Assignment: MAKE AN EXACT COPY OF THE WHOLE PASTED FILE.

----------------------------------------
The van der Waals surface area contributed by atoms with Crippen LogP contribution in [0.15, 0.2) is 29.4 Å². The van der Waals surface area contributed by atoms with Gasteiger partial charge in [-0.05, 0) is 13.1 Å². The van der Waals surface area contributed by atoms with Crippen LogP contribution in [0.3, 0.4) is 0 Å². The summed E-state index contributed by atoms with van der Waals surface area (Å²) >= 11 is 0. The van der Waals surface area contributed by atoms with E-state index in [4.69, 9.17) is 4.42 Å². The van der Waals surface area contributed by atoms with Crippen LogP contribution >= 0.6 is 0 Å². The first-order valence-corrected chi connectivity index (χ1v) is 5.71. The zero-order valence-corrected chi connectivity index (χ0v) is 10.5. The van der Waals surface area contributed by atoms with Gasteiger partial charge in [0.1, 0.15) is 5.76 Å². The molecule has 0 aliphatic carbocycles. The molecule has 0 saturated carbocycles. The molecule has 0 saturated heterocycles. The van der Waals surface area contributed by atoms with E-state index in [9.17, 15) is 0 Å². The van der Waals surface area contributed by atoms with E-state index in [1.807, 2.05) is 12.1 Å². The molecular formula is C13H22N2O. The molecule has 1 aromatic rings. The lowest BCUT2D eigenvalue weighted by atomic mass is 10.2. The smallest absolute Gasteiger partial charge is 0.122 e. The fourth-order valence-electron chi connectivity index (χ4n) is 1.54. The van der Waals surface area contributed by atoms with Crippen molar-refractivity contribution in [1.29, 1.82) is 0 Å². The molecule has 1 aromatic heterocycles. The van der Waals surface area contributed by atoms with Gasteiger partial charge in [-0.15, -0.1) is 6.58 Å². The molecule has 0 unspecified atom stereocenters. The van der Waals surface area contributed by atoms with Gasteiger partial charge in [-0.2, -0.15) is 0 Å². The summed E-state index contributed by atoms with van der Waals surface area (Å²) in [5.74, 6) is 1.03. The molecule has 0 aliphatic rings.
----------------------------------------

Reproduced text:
The van der Waals surface area contributed by atoms with Crippen LogP contribution in [0.15, 0.2) is 29.4 Å². The van der Waals surface area contributed by atoms with Gasteiger partial charge in [-0.05, 0) is 13.1 Å². The van der Waals surface area contributed by atoms with Crippen LogP contribution in [0.3, 0.4) is 0 Å². The summed E-state index contributed by atoms with van der Waals surface area (Å²) >= 11 is 0. The van der Waals surface area contributed by atoms with E-state index in [4.69, 9.17) is 4.42 Å². The van der Waals surface area contributed by atoms with Crippen LogP contribution >= 0.6 is 0 Å². The first-order valence-corrected chi connectivity index (χ1v) is 5.71. The zero-order valence-corrected chi connectivity index (χ0v) is 10.5. The van der Waals surface area contributed by atoms with Gasteiger partial charge in [0.1, 0.15) is 5.76 Å². The molecule has 0 aliphatic carbocycles. The molecule has 0 saturated carbocycles. The molecule has 0 saturated heterocycles. The van der Waals surface area contributed by atoms with E-state index in [9.17, 15) is 0 Å². The van der Waals surface area contributed by atoms with E-state index in [1.807, 2.05) is 12.1 Å². The molecular formula is C13H22N2O. The molecule has 1 aromatic rings. The lowest BCUT2D eigenvalue weighted by atomic mass is 10.2. The smallest absolute Gasteiger partial charge is 0.122 e. The fourth-order valence-electron chi connectivity index (χ4n) is 1.54. The van der Waals surface area contributed by atoms with Crippen molar-refractivity contribution in [1.29, 1.82) is 0 Å². The molecule has 1 aromatic heterocycles. The van der Waals surface area contributed by atoms with Gasteiger partial charge in [-0.15, -0.1) is 6.58 Å². The molecule has 0 unspecified atom stereocenters. The van der Waals surface area contributed by atoms with Gasteiger partial charge in [-0.2, -0.15) is 0 Å². The summed E-state index contributed by atoms with van der Waals surface area (Å²) in [5.74, 6) is 1.03. The molecule has 0 aliphatic rings.